"Drivers were turned away at the ferry terminal gate, the silent streets and holding area symbolic of the pall cast over Bainbridge Island after terrorist attacks against the nation Tuesday morning.Downtown, few cars or pedestrians were about, as islanders stayed near televisions and radios while details of the horror in New York, Washington D.C. and elsewhere unfolded. "

  • Sep 12, 2001

From grand visions, tiny landscapesIllustrating images with words.

Donald Frothingham's paintings at Bainbridge Arts and Crafts remind one that scale and size are not synonymous.While the reproductions of his abstract landscapes in Images from an Unknown suggest vast landscapes, the actual works are 20 by 30 inches and smaller. The size really had to do with working in a confined space, Frothingham said.

  • Sep 12, 2001

“Extra students please school officialsFirst-week enrollment surprised officials, and offered a budget windfall.”

"Sixty more students than school officials expected showed up for class this week. While district projections suggested that Bainbridge public school enrollment would decline by 28 students this year, to 3,782 full-time equivalent students, first-week totals turned out to be 3,847.The news leaves district officials pleased - if puzzled.We certainly didn't expect it, Deputy Superintendent Ken Crawford said. Even if our usual attrition rate of 20 students per year holds, the district will still have 44 students and $175,000 (in state funding) more than we thought. "

  • Sep 12, 2001

Sept. 11, 2001: Another day of infamyThe island boosts security after terrorist attacks shock the nation.

Drivers were turned away at the ferry terminal gate, the silent streets and holding area symbolic of the pall cast over Bainbridge Island after terrorist attacks against the nation Tuesday morning.Downtown, few cars or pedestrians were about, as islanders stayed near televisions and radios while details of the horror in New York, Washington D.C. and elsewhere unfolded.

  • Sep 12, 2001

“Ericksen plan to go before councilSidewalks are planned on both sides, but may wait as the street changes.”

"The Bainbridge City Council tonight will be shown an improvement plan for Ericksen Avenue designed to make the street more walkable and bikeable.And while the plan ultimately calls for sidewalks on both sides of the street, they may not be constructed any time soon in front of the historic houses on the east side of the street. "

  • Sep 12, 2001

When words fail, what have we left?

In the face of the unimaginable, we find our humble words of little consequence, and we presume to offer none today. The Bainbridge Island Review asks readers simply that as you turn to this page, please observe a moment of silence, reflection and prayer, for our nation and our world.

  • Sep 12, 2001

“From grand visions, tiny landscapesIllustrating images with words.”

"Donald Frothingham's paintings at Bainbridge Arts and Crafts remind one that scale and size are not synonymous.While the reproductions of his abstract landscapes in Images from an Unknown suggest vast landscapes, the actual works are 20 by 30 inches and smaller. The size really had to do with working in a confined space, Frothingham said. "

  • Sep 12, 2001

“Yesterday the world, today BainbridgeWell-traveled designer Bill McKnight opens his first retail outlet in Winslow.”

"You've probably seen Bill McKnight's interior design work.Maybe you haven't been to Singapore's storied Raffles Hotel recently to see the work McKnight has done on that symbol of Britain's empire, still consistently ranked as one of the world's best hotels. Or perhaps you haven't caught his work at the Delta Whistler Hotel in Canada, or the White Pine Lodge in Schweitzer, Idaho.But if you've been to REI's flagship store in Seattle, or to almost any Nordstrom, you've seen McKnight's style - one he's bringing to Bainbridge Island in the form of a home-furnishings retail outlet in the Pavilion. "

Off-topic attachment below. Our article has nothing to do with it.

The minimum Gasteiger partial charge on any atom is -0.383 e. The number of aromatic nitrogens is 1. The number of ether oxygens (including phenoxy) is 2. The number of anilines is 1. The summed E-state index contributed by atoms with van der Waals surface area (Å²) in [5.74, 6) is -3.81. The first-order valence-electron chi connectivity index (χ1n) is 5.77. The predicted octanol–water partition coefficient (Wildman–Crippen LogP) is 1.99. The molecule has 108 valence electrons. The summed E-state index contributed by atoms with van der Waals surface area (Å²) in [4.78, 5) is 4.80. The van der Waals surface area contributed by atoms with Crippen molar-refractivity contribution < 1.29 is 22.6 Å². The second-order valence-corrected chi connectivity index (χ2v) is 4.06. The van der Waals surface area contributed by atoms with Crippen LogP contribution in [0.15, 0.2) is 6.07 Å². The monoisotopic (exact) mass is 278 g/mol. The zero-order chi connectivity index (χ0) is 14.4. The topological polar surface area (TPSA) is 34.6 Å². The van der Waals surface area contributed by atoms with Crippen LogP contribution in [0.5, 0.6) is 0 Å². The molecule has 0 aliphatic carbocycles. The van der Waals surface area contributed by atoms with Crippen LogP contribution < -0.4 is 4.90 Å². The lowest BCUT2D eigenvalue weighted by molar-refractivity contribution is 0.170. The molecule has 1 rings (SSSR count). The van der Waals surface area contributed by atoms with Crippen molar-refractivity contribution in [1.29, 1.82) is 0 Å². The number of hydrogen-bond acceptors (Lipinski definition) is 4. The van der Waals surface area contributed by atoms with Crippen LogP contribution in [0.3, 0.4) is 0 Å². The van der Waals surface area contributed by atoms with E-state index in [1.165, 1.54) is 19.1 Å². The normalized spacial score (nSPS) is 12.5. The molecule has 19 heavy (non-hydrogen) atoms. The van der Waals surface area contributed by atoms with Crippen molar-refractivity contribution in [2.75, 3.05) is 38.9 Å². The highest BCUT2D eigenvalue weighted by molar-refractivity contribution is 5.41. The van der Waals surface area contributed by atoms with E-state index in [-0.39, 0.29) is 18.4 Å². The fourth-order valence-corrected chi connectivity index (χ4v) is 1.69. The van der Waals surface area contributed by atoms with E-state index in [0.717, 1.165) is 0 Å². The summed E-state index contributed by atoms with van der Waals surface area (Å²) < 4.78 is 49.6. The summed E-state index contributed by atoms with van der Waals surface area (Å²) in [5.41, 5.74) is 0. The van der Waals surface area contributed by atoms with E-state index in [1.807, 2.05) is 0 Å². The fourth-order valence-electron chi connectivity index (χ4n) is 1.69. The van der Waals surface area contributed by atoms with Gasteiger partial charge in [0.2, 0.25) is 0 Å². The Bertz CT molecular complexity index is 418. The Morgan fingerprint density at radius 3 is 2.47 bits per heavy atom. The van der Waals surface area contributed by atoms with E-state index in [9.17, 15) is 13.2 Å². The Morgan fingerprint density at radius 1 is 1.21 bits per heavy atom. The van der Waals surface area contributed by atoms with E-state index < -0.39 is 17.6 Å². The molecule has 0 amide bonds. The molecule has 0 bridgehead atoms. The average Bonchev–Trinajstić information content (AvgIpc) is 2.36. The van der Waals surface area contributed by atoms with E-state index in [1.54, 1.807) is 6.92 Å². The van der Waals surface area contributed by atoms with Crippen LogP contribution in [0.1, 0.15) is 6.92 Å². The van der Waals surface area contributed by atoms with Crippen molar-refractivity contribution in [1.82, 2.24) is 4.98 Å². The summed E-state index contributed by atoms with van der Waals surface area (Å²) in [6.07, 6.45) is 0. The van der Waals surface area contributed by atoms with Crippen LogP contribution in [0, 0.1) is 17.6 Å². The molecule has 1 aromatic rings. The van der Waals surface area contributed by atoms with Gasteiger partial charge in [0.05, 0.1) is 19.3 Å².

• Sep 12, 2001

Ericksen plan to go before councilSidewalks are planned on both sides, but may wait as the street changes.

The Bainbridge City Council tonight will be shown an improvement plan for Ericksen Avenue designed to make the street more walkable and bikeable.And while the plan ultimately calls for sidewalks on both sides of the street, they may not be constructed any time soon in front of the historic houses on the east side of the street.

  • Sep 12, 2001

Extra students please school officialsFirst-week enrollment surprised officials, and offered a budget windfall.

Sixty more students than school officials expected showed up for class this week. While district projections suggested that Bainbridge public school enrollment would decline by 28 students this year, to 3,782 full-time equivalent students, first-week totals turned out to be 3,847.The news leaves district officials pleased - if puzzled.We certainly didn't expect it, Deputy Superintendent Ken Crawford said. Even if our usual attrition rate of 20 students per year holds, the district will still have 44 students and $175,000 (in state funding) more than we thought.

  • Sep 12, 2001

“When words fail, what have we left?”

"In the face of the unimaginable, we find our humble words of little consequence, and we presume to offer none today. The Bainbridge Island Review asks readers simply that as you turn to this page, please observe a moment of silence, reflection and prayer, for our nation and our world. "

  • Sep 12, 2001

Yesterday the world, today BainbridgeWell-traveled designer Bill McKnight opens his first retail outlet in Winslow.

You've probably seen Bill McKnight's interior design work.Maybe you haven't been to Singapore's storied Raffles Hotel recently to see the work McKnight has done on that symbol of Britain's empire, still consistently ranked as one of the world's best hotels. Or perhaps you haven't caught his work at the Delta Whistler Hotel in Canada, or the White Pine Lodge in Schweitzer, Idaho.But if you've been to REI's flagship store in Seattle, or to almost any Nordstrom, you've seen McKnight's style - one he's bringing to Bainbridge Island in the form of a home-furnishings retail outlet in the Pavilion.

  • Sep 12, 2001